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Saturday, March 25, 2006

With Data Modeling, What's Your Bag?


I've been avoiding some definitions for a while now, but when writing about NULLs and two-valued logic, I digressed into explanations of a few terms. Since I'm writing on the road for a few weeks, I thought I'd split out some terminology into this blog and follow with the NULLs blog next. I'll toss in an ending on this one to tie in the title, but otherwise this mewsing is a glossary.

Bowling Series Scorecard

What I know about bowling could fit in a blog entry, but I just adore the scoring system, so I'll use that for the examples, both for these descriptions and for the NULL handling to follow.

The scores in the above bowling series that correspond to the three games bowled by one person; such as Chris's 120, 183, 144; compose a list. Each such list of game scores could be the value of a variable named scores. This conceptual list could be implemented with a computer language using an array like score[3], for example.

The length of a list is the number of elements in it. Computer languages vary as to what list implementations permit variable lengths. Other variations in the implementation of lists include whether list members can be accessed directly with an index or require a sequential read. Providing different features for working with a list could prompt one to work with it as a queue or a stack, for example. Lists are a wildly popular structure in any general purpose programming language. They are missing from any implementation of the Relational Model (RM), however.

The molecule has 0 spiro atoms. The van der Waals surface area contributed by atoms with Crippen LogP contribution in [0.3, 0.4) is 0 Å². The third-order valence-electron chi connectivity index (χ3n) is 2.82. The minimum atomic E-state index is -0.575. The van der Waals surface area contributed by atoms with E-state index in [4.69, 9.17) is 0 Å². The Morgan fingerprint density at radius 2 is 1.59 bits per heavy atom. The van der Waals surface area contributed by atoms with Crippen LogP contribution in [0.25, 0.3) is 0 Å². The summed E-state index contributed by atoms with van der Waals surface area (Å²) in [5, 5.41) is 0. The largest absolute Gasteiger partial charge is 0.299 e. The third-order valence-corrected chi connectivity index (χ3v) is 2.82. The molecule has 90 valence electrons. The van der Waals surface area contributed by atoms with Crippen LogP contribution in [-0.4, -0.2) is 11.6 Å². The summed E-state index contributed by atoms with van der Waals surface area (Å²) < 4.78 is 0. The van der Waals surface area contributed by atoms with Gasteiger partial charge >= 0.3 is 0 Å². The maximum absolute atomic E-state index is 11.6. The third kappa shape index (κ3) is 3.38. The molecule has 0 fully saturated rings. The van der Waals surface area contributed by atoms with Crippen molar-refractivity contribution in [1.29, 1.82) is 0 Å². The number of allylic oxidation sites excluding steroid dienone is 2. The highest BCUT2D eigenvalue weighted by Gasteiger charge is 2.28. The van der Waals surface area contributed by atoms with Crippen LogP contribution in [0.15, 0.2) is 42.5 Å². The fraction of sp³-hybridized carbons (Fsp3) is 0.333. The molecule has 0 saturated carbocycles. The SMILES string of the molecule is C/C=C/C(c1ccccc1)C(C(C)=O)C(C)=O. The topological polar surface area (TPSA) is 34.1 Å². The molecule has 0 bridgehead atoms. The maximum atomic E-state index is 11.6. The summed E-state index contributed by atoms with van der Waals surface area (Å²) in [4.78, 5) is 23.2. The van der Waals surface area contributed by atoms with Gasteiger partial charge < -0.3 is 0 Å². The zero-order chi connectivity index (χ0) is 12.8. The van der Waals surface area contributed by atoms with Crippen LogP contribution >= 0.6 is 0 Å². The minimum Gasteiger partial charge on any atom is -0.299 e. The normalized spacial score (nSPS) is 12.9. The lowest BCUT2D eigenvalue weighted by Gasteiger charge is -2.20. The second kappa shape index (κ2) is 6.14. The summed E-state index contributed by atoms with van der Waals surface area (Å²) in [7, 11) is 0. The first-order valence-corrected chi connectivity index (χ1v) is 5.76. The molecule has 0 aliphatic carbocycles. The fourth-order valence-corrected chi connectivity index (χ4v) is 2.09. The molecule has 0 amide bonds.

If we remove the ordering from our lists, we get a set of bowling scores for Pat and Chris that includes all three scores. However, the set of scores for Beth is {150, 160} because each element of a set must be distinct from the others. The set of Pat's scores could be written as {110, 85, 130} or as {110, 130, 85} because the set has no implied ordering. In the case of a bowling series, it would be a bad idea to treat these scores as a set in this way, given that we would then lose the information about how many games had a particular score, as illustrated in the case of Beth. A list can be transformed into a set, however, by adding an ordinal attribute to identify the first and nth value. We could, therefore, talk about Chris's set of bowling scores in this series as {(1, 120), (2, 183), (3, 144)).

A more obvious set might be our bowlers = {Chris, Pat, Dani, Shirl, Beth}. Of course, when specifying our set, we would include a unique identifier for the elements, often referred to as a key, so that our set might look like bowlers = {(11235, Chris), (628628, Pat), (11111, Dani), (223344, Shirl), (98765, Beth)}. We saw above that we can turn a list into a set. We can turn our set into a list by placing it in some order, such as an alphabethic order of Beth, Chris, Dani, Pat, Shirl.

Bowling Bag
Also known as a multiset, a bag is like a set in that it has no ordering and like a list in that it includes duplicate values. The bowling bag for Beth is [160, 150, 150] which is equal to [150, 160, 150] and [150, 150, 160]. It is as if you tossed the values into a bag, pulling them out in any order. We could turn this bag into a set by adding a quantity to each value such as Dani having a set {(150, 2), (160, 1)}. We could turn it into a list by adding order to it, such as numerical order with Dani's list being 150, 150, 160.

We talk about SQL result sets. However, because a result set may have duplicate rows, these would more accurately be termed result bags (or multisets, but that term is not as fun so I use it only like I use table tennis instead of ping pong).